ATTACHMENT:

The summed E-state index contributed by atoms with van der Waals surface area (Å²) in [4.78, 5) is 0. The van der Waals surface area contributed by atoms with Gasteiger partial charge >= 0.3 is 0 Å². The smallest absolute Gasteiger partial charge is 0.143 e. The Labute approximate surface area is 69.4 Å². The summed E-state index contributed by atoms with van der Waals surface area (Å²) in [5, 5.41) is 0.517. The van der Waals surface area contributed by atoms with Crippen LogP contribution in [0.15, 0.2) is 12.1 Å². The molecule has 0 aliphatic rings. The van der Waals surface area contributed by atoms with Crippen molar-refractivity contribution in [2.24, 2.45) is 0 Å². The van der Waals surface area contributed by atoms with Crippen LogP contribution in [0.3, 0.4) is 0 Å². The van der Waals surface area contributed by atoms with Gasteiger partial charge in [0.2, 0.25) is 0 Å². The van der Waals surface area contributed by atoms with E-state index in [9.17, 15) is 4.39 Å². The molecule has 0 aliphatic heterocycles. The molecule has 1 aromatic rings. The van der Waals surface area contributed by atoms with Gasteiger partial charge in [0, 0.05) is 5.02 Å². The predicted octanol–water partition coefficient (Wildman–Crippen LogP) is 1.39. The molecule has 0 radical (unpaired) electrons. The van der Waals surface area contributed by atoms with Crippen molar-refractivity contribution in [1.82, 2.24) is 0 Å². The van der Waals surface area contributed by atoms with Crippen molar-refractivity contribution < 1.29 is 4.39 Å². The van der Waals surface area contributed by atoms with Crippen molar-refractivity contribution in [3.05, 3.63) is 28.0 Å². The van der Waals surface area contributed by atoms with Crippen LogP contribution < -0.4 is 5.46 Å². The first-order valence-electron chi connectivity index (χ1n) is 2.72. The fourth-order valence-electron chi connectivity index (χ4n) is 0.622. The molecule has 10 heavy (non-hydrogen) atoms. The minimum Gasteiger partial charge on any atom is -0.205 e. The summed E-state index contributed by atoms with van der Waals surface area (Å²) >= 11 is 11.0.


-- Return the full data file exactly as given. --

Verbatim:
The summed E-state index contributed by atoms with van der Waals surface area (Å²) in [4.78, 5) is 0. The van der Waals surface area contributed by atoms with Gasteiger partial charge >= 0.3 is 0 Å². The smallest absolute Gasteiger partial charge is 0.143 e. The Labute approximate surface area is 69.4 Å². The summed E-state index contributed by atoms with van der Waals surface area (Å²) in [5, 5.41) is 0.517. The van der Waals surface area contributed by atoms with Crippen LogP contribution in [0.15, 0.2) is 12.1 Å². The molecule has 0 aliphatic rings. The van der Waals surface area contributed by atoms with Crippen molar-refractivity contribution in [2.24, 2.45) is 0 Å². The van der Waals surface area contributed by atoms with Crippen LogP contribution in [0.3, 0.4) is 0 Å². The van der Waals surface area contributed by atoms with Gasteiger partial charge in [0.2, 0.25) is 0 Å². The van der Waals surface area contributed by atoms with E-state index in [9.17, 15) is 4.39 Å². The molecule has 0 aliphatic heterocycles. The molecule has 1 aromatic rings. The van der Waals surface area contributed by atoms with Gasteiger partial charge in [0, 0.05) is 5.02 Å². The predicted octanol–water partition coefficient (Wildman–Crippen LogP) is 1.39. The molecule has 0 radical (unpaired) electrons. The van der Waals surface area contributed by atoms with Crippen molar-refractivity contribution in [1.82, 2.24) is 0 Å². The van der Waals surface area contributed by atoms with Crippen molar-refractivity contribution < 1.29 is 4.39 Å². The van der Waals surface area contributed by atoms with Crippen molar-refractivity contribution in [3.05, 3.63) is 28.0 Å². The van der Waals surface area contributed by atoms with Crippen LogP contribution < -0.4 is 5.46 Å². The first-order valence-electron chi connectivity index (χ1n) is 2.72. The fourth-order valence-electron chi connectivity index (χ4n) is 0.622. The molecule has 10 heavy (non-hydrogen) atoms. The minimum Gasteiger partial charge on any atom is -0.205 e. The summed E-state index contributed by atoms with van der Waals surface area (Å²) >= 11 is 11.0.